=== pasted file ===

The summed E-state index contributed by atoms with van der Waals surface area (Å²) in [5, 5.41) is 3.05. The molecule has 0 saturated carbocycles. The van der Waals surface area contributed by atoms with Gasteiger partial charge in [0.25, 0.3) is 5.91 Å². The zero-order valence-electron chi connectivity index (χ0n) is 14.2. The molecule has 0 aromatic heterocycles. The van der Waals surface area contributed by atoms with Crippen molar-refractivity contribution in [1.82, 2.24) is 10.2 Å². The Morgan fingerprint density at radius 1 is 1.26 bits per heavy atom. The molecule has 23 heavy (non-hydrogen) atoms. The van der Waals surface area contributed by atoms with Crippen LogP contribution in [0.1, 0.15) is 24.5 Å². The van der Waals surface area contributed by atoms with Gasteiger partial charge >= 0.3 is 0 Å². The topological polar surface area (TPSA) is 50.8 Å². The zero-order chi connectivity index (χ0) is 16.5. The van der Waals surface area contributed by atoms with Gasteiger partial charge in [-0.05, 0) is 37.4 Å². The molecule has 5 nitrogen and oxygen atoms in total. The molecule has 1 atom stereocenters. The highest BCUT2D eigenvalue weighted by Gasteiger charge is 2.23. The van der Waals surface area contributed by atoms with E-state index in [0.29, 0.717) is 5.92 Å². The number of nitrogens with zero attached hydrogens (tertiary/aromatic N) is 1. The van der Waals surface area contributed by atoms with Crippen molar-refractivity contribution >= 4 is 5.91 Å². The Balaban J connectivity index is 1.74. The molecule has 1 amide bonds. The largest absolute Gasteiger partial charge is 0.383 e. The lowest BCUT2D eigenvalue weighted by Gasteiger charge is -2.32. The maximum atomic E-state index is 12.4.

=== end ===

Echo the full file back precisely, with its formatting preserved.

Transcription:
The summed E-state index contributed by atoms with van der Waals surface area (Å²) in [5, 5.41) is 3.05. The molecule has 0 saturated carbocycles. The van der Waals surface area contributed by atoms with Gasteiger partial charge in [0.25, 0.3) is 5.91 Å². The zero-order valence-electron chi connectivity index (χ0n) is 14.2. The molecule has 0 aromatic heterocycles. The van der Waals surface area contributed by atoms with Crippen molar-refractivity contribution in [1.82, 2.24) is 10.2 Å². The Morgan fingerprint density at radius 1 is 1.26 bits per heavy atom. The molecule has 23 heavy (non-hydrogen) atoms. The van der Waals surface area contributed by atoms with Crippen LogP contribution in [0.1, 0.15) is 24.5 Å². The van der Waals surface area contributed by atoms with Gasteiger partial charge >= 0.3 is 0 Å². The topological polar surface area (TPSA) is 50.8 Å². The zero-order chi connectivity index (χ0) is 16.5. The van der Waals surface area contributed by atoms with Gasteiger partial charge in [-0.05, 0) is 37.4 Å². The molecule has 5 nitrogen and oxygen atoms in total. The molecule has 1 atom stereocenters. The highest BCUT2D eigenvalue weighted by Gasteiger charge is 2.23. The van der Waals surface area contributed by atoms with E-state index in [0.29, 0.717) is 5.92 Å². The number of nitrogens with zero attached hydrogens (tertiary/aromatic N) is 1. The van der Waals surface area contributed by atoms with Crippen molar-refractivity contribution >= 4 is 5.91 Å². The Balaban J connectivity index is 1.74. The molecule has 1 amide bonds. The largest absolute Gasteiger partial charge is 0.383 e. The lowest BCUT2D eigenvalue weighted by Gasteiger charge is -2.32. The maximum atomic E-state index is 12.4.